Last week, it was announced that Evicted: Poverty and Profit in the American City had won the distinguished Andrew Carnegie Medal of Excellence in Nonfiction. This prestigious honor, was only the most recent in a slew of awards, honors, and distinctions that the book has received in the last several months.
In this piece, we would like to expound upon the wonderful success of this year’s Go Big Read text. Here are a few of the most exciting awards, honors, distinctions, and praise for Matthew Desmond’s work.
800-CEO-READ Business Book Award — Shortlist 2016 — Books can help create more humane, diverse, modern, and effective businesses, stronger communities, and a better world. The 800-CEO-READ Business Book Awards exist to recognize the best books in the business genre every year, and all the people who help bring them to life. Categories include, Leadership & Strategy, Management & Workplace Culture, Marketing & Sales, Innovation & Creativity, Personal Development & Human Behavior, Current Events & Public Affairs, Narrative & Biography, and Big Ideas & New Perspectives (800ceoread.com).
Andrew Carnegie Medal for Excellence in Nonfiction —Winnner 2017 — The Andrew Carnegie Medals for Excellence in Fiction and Nonfiction, established in 2012, recognize the best fiction and nonfiction books for adult readers published in the U.S. in the previous year and serve as a guide to help adults select quality reading material. They are the first single-book awards for adult books given by the American Library Association and reflect the expert judgment and insight of library professionals who work closely with adult readers. The winners (one for fiction, one for nonfiction) are announced at an event at the ALA Midwinter Meeting; winning authors receive a $5,000 cash award, and two finalists in each category receive $1,500.(ala.org).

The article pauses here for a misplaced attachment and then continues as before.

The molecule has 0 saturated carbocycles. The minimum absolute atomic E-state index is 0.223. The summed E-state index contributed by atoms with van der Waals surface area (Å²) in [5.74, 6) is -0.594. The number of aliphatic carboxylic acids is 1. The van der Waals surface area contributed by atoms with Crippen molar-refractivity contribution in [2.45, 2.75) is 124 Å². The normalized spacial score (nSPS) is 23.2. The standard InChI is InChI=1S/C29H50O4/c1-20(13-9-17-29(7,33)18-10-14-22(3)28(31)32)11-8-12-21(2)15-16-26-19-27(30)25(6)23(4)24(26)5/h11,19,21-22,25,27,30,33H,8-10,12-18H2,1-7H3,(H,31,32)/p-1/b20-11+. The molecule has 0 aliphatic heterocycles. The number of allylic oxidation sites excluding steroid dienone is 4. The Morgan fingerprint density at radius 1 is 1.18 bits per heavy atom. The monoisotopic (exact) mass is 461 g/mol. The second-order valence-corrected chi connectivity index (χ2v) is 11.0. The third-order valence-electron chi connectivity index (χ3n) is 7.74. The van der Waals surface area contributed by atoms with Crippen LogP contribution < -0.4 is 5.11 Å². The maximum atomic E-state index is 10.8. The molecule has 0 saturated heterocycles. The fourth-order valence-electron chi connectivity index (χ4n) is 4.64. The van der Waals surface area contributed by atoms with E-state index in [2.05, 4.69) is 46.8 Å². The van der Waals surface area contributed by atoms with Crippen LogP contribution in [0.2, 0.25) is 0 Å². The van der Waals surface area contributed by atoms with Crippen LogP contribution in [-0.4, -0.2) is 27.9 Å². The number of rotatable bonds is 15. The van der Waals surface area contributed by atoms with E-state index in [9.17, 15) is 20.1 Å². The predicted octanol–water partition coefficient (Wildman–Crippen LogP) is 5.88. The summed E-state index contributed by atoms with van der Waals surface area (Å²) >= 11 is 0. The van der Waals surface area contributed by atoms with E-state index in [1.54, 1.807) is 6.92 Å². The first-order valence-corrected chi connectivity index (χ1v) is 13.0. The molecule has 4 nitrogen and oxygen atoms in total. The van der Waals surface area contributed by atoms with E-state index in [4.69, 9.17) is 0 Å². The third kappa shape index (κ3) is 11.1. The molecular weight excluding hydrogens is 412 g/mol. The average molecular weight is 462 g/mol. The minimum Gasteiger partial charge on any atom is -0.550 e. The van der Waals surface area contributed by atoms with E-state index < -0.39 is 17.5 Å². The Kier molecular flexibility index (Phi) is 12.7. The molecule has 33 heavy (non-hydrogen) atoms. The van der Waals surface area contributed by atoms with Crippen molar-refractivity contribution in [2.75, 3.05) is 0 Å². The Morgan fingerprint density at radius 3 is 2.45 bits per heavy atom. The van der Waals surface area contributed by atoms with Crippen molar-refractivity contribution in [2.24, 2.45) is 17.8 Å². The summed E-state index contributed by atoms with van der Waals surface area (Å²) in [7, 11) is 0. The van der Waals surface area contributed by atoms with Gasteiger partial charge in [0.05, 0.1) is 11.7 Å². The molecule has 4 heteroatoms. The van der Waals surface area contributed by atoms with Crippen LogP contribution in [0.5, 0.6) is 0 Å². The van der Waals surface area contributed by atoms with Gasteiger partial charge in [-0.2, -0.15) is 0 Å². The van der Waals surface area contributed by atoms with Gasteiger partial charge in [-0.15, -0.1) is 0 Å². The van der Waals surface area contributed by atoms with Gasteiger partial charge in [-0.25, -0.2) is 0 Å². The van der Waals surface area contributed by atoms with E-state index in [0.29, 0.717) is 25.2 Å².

Barnes and Noble Discover Great New Writers Award — Finalist 2016 — Connecting readers with unforgettable new stories since 1990 (barnesandnoble.com).
Kirkus Prize for Non-Fiction — Finalist 2016 — The Kirkus Prize is one of the richest literary awards in the world, with a prize of $50,000 bestowed annually to authors of fiction, nonfiction and young readers’ literature. It was created to celebrate the 81 years of discerning, thoughtful criticism Kirkus Reviews has contributed to both the publishing industry and readers at large (kirkusreviews.com).
L.A. Times Festival of Books, Book Prize in Current Interest – Shortlist 2017 – Since 1980, the LA Times Book Prizes have honored the previous year’s best books and their authors (latimes.com).